Newswise — Researchers at Boston University, USA report that the flow of cerebrospinal fluid in the brain is linked to waking brain activity. Led by Stephanie Williams, and publishing in the open access journal PLOS Biology on March 30th, the study demonstrates that manipulating blood flow in the brain with visual stimulation induces complementary fluid flow. The findings could impact treatment for conditions like Alzheimer’s disease, which have been associated with declines in cerebrospinal fluid flow.
Just as our kidneys help remove toxic waste from our bodies, cerebrospinal fluid helps remove toxins from the brain, particularly while we sleep. Reduced flow of cerebrospinal fluid is known to be related to declines in brain health, such as occur in Alzheimer’s disease. Based on evidence from sleep studies, the researchers hypothesized that brain activity while awake could also affect the flow of cerebrospinal fluid. They tested this hypothesis by simultaneously recording human brain activity via fMRI and the speed of cerebrospinal fluid flow while people were shown a checkered pattern that turned on and off.
Researchers first confirmed that the checkered pattern induced brain activity; blood oxygenation recorded by fMRI increased when the pattern was visible and decreased when it was turned off. Next, they found that the flow of cerebrospinal fluid negatively mirrored the blood signal, increasing when the checkered pattern was off. Further tests showed that changing how long the pattern was visible affected blood and fluid in a predictable way, and that the blood-cerebrospinal fluid link could not be accounted for by only breathing or heart rate rhythms.
Although the study did not measure waste clearance from the brain, it establishes that simple exposure to a flashing pattern can increase the flow of cerebrospinal fluid, which could be a way to combat natural or unnatural declines in fluid flow that occur with age or disease.
Laura Lewis, senior author of the study, adds, “This study discovered that we can induce large changes in cerebrospinal fluid flow in the awake human brain, by showing images with specific patterns. This result identifies a noninvasive way to modulate fluid flow in humans.”
Citation: Williams SD, Setzer B, Fultz NE, Valdiviezo Z, Tacugue N, Diamandis Z, et al. (2023) Neural activity induced by sensory stimulation can drive large-scale cerebrospinal fluid flow during wakefulness in humans. PLoS Biol 21(3): e3002035. https://doi.org/10.1371/journa
Author Countries: United States of America
Funding: see manuscript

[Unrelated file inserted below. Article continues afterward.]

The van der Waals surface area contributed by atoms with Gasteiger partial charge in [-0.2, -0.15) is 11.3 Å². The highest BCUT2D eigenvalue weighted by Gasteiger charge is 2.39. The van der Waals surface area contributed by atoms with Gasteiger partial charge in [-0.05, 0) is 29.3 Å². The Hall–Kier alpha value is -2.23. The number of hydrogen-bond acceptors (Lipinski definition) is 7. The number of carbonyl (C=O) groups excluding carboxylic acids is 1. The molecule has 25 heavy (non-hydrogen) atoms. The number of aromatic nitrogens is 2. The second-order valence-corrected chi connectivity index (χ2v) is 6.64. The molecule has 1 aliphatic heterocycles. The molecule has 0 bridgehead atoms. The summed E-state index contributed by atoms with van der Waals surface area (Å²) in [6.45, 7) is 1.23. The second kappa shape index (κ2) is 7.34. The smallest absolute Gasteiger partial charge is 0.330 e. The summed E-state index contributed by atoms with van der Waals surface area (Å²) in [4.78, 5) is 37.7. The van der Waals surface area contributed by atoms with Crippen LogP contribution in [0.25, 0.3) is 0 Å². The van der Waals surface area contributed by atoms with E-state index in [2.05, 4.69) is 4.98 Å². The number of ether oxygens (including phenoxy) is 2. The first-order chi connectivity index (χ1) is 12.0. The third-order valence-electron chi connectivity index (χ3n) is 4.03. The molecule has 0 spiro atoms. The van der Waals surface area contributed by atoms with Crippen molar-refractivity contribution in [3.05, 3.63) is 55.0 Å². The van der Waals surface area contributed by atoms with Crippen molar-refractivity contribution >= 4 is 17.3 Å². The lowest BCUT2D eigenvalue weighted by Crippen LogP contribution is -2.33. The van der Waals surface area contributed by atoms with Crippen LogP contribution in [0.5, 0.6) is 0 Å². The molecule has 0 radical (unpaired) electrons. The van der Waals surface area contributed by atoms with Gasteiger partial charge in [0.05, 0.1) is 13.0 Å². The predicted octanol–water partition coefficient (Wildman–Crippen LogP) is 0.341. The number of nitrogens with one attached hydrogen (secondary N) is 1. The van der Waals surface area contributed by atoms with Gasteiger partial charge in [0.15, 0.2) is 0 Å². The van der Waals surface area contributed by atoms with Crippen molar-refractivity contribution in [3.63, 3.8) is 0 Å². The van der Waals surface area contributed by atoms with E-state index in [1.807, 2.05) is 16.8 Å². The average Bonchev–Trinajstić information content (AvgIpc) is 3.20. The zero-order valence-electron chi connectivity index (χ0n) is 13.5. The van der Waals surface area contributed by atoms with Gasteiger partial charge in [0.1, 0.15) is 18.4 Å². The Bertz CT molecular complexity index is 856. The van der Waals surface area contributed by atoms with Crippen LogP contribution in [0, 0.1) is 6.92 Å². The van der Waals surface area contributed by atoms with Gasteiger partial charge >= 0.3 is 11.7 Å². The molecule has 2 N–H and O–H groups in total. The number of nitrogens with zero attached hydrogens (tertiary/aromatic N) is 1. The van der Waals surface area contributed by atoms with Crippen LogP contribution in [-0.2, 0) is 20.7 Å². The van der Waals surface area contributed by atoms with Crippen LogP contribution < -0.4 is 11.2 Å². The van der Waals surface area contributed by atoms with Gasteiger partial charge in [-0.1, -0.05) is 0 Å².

Competing interests: I have read the journal’s policy and the authors of this manuscript have the following competing interests: L.D.L. is an inventor on a patent application for an MRI method for measuring CSF flow and is an Academic Editor at PLoS Biology. The other authors report no competing interests.
About PLOS Biology
PLOS Biology is an open-access, peer-reviewed journal published by PLOS, featuring research articles of exceptional significance, originality, and relevance in all areas of biology. For more information visit http://journals.plos.org/plosb
Media and Copyright Information
For information about PLOS Biology relevant to journalists, bloggers and press officers, including details of our press release process and embargo policy, visit http://journals.plos.org/plosb
PLOS Journals publish under a Creative Commons Attribution License, which permits free reuse of all materials published with the article, so long as the work is cited.
PLOS is a nonprofit, Open Access publisher empowering researchers to accelerate progress in science and medicine by leading a transformation in research communication. We’ve been breaking boundaries since our founding in 2001. PLOS journals propelled the movement for OA alternatives to subscription journals. We established the first multi-disciplinary publication inclusive of all excellent research regardless of novelty or impact, and demonstrated the importance of open data availability. As Open Science advances, we continue to experiment to provide more opportunities, choice, and context for readers and researchers. For more information, visit https://www.plos.org/who-we-ar
This press release refers to upcoming articles in PLOS Biology. The releases have been provided by the article authors and/or journal staff. Any opinions expressed in these are the personal views of the contributors, and do not necessarily represent the views or policies of PLOS. PLOS expressly disclaims any and all warranties and liability in connection with the information found in the release and article and your use of such information.